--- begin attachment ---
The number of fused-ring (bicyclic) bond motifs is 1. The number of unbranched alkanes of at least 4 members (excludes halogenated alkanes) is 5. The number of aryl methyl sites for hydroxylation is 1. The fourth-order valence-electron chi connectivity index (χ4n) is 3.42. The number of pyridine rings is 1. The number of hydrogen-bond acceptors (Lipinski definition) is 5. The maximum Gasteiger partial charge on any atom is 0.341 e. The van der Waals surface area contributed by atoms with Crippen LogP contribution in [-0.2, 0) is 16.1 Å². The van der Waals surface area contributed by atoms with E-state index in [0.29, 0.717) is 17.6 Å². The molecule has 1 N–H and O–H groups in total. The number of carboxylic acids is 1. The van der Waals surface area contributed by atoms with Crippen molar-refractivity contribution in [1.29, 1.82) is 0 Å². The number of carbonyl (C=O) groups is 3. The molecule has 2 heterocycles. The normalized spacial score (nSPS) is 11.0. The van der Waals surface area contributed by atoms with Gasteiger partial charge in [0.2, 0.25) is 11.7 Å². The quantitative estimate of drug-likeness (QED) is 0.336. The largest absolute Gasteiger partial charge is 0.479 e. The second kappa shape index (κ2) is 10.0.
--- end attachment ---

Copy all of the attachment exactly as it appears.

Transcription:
The number of fused-ring (bicyclic) bond motifs is 1. The number of unbranched alkanes of at least 4 members (excludes halogenated alkanes) is 5. The number of aryl methyl sites for hydroxylation is 1. The fourth-order valence-electron chi connectivity index (χ4n) is 3.42. The number of pyridine rings is 1. The number of hydrogen-bond acceptors (Lipinski definition) is 5. The maximum Gasteiger partial charge on any atom is 0.341 e. The van der Waals surface area contributed by atoms with Crippen LogP contribution in [-0.2, 0) is 16.1 Å². The van der Waals surface area contributed by atoms with E-state index in [0.29, 0.717) is 17.6 Å². The molecule has 1 N–H and O–H groups in total. The number of carboxylic acids is 1. The van der Waals surface area contributed by atoms with Crippen molar-refractivity contribution in [1.29, 1.82) is 0 Å². The number of carbonyl (C=O) groups is 3. The molecule has 2 heterocycles. The normalized spacial score (nSPS) is 11.0. The van der Waals surface area contributed by atoms with Gasteiger partial charge in [0.2, 0.25) is 11.7 Å². The quantitative estimate of drug-likeness (QED) is 0.336. The largest absolute Gasteiger partial charge is 0.479 e. The second kappa shape index (κ2) is 10.0.